By Nirav Karkera
Overall capital market participation has increased multifold lately with the pandemic being a super propellant. Recent years have witnessed a steep rise in participation in direct equities with record high Demat accounts being opened as well as capital market products like mutual funds also recording lifetime high investments. Through awareness and experience, India is now accepting equities as a mainstream investment product.
The next leg of this investor maturity cycle warrants decisions on the ideal way to invest in equities. The biggest dilemma often has to do with deciding between the glamorous direct route to investing in equity stocks through exchanges and rather popularly reliable mutual funds. There are different paths to God, and similar is the case for effective investing. This decision-making can be made simpler by understanding the key requisites to successful investing in either of the products.
How well do you know what you must know
The most important parameter to successful investing is knowledge. Whatever the product, one must be able to translate high-quality knowledge into successful investing strategies. For an investor seeking to invest in equities directly, they must possess a fair degree of understanding of macroeconomics, industry dynamics, business fundamentals, financial statement items and broader market dynamics. Unless one understands these vectors, it would be prudent to invest in mutual funds where the fund management team is typically proficient across these vectors.
There’s no workman without the tools
Developing knowledge has much to do with access to data, information and tools necessary to synthesise. Though most of this is available openly and easily accessible, it may be tough to access a structured and consumable version. Accessing consumable data and tools requires committing a meaningful amount of money along with technical training to use the same effectively. An individual having access to such infrastructure can try investing in equities directly or else can simply rely on mutual funds built on the basis of such infrastructure.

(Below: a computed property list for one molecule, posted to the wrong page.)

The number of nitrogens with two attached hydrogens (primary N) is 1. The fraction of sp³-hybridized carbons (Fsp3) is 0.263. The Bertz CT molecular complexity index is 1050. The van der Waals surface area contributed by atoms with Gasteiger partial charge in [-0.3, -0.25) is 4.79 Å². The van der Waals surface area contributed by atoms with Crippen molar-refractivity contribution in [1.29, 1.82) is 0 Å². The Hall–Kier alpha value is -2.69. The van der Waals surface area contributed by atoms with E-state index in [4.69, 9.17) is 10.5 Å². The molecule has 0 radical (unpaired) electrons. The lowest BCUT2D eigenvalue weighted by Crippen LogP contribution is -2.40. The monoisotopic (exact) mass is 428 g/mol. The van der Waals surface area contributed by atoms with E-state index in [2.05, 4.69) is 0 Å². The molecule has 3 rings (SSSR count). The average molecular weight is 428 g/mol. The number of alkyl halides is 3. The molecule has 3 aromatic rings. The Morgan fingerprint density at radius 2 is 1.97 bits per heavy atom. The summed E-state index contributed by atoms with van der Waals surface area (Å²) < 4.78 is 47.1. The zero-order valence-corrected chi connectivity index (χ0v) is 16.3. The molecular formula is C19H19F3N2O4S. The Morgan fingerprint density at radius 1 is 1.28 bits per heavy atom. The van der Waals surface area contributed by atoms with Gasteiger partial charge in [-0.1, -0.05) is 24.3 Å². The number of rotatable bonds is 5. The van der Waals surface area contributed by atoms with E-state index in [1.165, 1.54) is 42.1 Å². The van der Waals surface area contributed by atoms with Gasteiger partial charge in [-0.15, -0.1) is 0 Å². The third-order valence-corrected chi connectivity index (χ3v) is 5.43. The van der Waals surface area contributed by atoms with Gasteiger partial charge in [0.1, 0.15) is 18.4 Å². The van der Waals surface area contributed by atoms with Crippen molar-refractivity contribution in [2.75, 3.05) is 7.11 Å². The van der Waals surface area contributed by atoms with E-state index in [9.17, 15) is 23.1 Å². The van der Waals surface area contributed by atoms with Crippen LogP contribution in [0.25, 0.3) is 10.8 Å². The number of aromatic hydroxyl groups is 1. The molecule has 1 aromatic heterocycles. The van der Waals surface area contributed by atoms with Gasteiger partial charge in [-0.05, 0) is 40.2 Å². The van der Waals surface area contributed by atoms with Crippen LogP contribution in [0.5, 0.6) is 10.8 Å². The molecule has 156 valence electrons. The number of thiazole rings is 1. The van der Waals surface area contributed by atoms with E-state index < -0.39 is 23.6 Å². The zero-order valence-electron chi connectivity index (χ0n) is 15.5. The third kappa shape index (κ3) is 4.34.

Being as good with time
Effective investing is practically equivalent to a full-time job. It is even if one is a long-term investor not trying to trade on a daily basis. The research, analysis and portfolio management exercises itself consume quite a fair amount of time. Those unwilling to or unable to dedicate a fair and requisite amount of time may find it difficult to achieve greater success in direct equity investing. In such a case, it is simpler to leverage the time and efforts of a qualified mutual fund management team to achieve investing success.
Discipline distinguishes effective from efficient
Discipline has a major role to play in successful investing. An investor must be able to set correct rules, align actions, review both, course correct and repeat the same at a set frequency. This is as much a matter of discipline as much as it is about doing it right. Investors unable to stick to a disciplined regime or have tendencies to give into cognitive biases will often be better off investing in a mutual fund versus building an equity portfolio through stocks directly
While these pointers assist in making an absolute choice between direct stocks and equities, the ideal situation may not be made of binary choices. Ones who feel confident about direct stock investing must also allocate a certain percentage of their portfolio towards mutual funds, especially to meet financial goals. On the other hand, those who feel that they may be better off investing with promising mutual funds must set aside an allocation to invest directly into equity shares so as to be able to learn and experience equity investing first-hand with an endeavour to build capabilities.
(The author is Head, Research at Fisdom. Views expressed above are those of the author. Please consult your financial advisor before making any investment decisions.)